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Case Digests

Case Digests

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Published by: Alyssa Clarizze Malaluan on Jun 19, 2013
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12/11/2013

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Malaluan, Alyssa Clarizze E.
ZAIDA RUBY S. ALBERTO,
petitioner, vs.
COURT OF APPEALS, EPIFANIO J. ALANO, CECILIA P. ALANO, YOLANDA P.ALANO, and NATALIA REALTY, INC.,
respondents.FIRST DIVISION
G.R. No. 119088 June 30, 2000
 
 YNARES-SANTIAGO,
.:FACTS:
Petitioner herein, filed a Complaint for the collection of money against therespondent- spouses when they dismiss the case filed by them on which she is their counsel against Natalia Realty based on a retainer agreement between them. The RTCruled in favor of the plaintiff.
However, per Sheriff’s Return,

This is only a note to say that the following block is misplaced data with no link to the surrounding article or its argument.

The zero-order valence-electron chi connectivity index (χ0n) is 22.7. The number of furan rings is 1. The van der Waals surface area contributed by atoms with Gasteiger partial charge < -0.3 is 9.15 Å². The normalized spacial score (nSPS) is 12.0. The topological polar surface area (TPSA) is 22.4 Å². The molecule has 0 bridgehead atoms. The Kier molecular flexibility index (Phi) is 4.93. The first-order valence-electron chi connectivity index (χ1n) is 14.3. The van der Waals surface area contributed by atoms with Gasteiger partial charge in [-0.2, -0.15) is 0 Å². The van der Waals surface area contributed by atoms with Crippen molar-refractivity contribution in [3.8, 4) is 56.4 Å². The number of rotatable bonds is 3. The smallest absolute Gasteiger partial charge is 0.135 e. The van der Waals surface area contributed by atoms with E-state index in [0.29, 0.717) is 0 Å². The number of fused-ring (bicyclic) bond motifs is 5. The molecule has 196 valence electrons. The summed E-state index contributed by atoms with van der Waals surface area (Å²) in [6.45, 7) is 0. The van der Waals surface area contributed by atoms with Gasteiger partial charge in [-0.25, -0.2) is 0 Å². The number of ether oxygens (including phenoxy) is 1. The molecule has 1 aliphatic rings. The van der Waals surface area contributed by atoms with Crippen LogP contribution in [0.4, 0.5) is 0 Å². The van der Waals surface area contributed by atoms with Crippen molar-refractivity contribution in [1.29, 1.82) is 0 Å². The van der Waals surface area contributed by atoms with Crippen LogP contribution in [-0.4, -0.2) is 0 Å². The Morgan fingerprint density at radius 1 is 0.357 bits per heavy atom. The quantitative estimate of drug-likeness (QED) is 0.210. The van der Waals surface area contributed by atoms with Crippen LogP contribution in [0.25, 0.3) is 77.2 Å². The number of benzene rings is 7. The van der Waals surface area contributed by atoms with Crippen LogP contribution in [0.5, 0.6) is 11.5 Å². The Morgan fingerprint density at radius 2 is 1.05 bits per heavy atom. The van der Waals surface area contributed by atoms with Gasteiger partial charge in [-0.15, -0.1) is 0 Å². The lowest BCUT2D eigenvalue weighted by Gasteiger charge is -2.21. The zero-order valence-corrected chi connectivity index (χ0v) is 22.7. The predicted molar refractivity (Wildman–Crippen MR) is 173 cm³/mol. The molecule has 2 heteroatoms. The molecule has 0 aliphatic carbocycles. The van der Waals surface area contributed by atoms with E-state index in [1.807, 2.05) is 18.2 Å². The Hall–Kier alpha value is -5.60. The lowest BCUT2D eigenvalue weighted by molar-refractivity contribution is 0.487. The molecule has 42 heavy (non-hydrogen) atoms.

5
 only P3,500.00 of personalproperties of respondent-spouses were levied because apparently, Natalia Realty, Inc.had sold to private respondent Yolanda Alano, respondent-
spouses’ daughter,
23hectares out of the 32.4 hectares given to them as settlement of the SEC case. Thesale was executed on December 28, 1988 or six days before respondent-spousesmoved to dismiss the SEC case on January 3, 1989. This discovery prompted petitioner 
to file a complaint, attaching the Deed of Sale as Annex ”C” and thereafter, a second
 Amended Complaint
7
 to declare the deed of sale null and void
ab initio
on the groundthat the transfer of the subject parcels of land to Yolanda Alano was simulated. The trialcourt, in an Omnibus Order,
dismissed petitioner’s Complaint for insufficiency of cause
of action. The Court of Appeals affirmed the dismissal of the complaint stating that well -settled is the rule that in resolving a motion to dismiss on the ground of failure to state acause of action, only the averments of the complaint, and no other, are to be consulted.Extraneous matters are irrelevant.
ISSUE:
WON annexes to the complaint may be considered in determining whether or not complaint states a cause of action.